In the U.S., interest rates are determined by the Federal Open Market Committee (FOMC), which consists of seven governors of the Federal Reserve Board and five Federal Reserve Bank presidents.
The FOMC meets eight times a year to determine the near-term direction of monetary policy and interest rates.
How does Federal Reserve control interest rates?
The Federal Reserve raises or lowers interest rates through its regularly scheduled Federal Open Market Committee. The FOMC sets a target for the fed funds rate after reviewing current economic data. The fed funds rate is the interest rate banks charge each other for overnight loans. Those loans are called fed funds.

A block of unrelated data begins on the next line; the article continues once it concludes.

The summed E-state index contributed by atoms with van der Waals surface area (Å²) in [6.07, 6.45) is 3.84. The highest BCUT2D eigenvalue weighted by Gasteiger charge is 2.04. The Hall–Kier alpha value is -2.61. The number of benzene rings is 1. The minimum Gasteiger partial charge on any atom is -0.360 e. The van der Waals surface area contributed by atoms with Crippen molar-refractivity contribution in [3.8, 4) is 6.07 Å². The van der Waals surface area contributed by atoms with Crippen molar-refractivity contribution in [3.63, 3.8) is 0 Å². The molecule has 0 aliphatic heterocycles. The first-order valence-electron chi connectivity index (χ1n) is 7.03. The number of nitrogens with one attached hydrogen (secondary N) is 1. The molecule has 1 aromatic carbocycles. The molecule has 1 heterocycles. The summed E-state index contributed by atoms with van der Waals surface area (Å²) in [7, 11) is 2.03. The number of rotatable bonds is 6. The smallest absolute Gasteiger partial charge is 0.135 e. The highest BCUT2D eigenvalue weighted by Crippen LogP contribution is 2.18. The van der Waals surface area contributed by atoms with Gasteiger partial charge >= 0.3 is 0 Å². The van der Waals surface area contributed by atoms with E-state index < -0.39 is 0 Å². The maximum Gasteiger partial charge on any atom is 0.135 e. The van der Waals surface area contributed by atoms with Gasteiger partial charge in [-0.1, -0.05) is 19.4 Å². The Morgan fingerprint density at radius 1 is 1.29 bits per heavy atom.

What is the current federal interest rate?
On January 30, 2019 the Federal Reserve said that it would keep its target range for its benchmark interest rate at 2.25% to 2.5%, the range it had announced at its meeting on December 19, 2018. In September, the Fed raised interest rates by 25 basis points to current levels, the highest recorded since April 2008.
What does the Federal Reserve control?
The responsibilities of the Federal Reserve include influencing the supply of money and credit; regulating and supervising financial institutions; serving as a banking and fiscal agent for the United States government; and supplying payments services to the public through depository institutions like banks, credit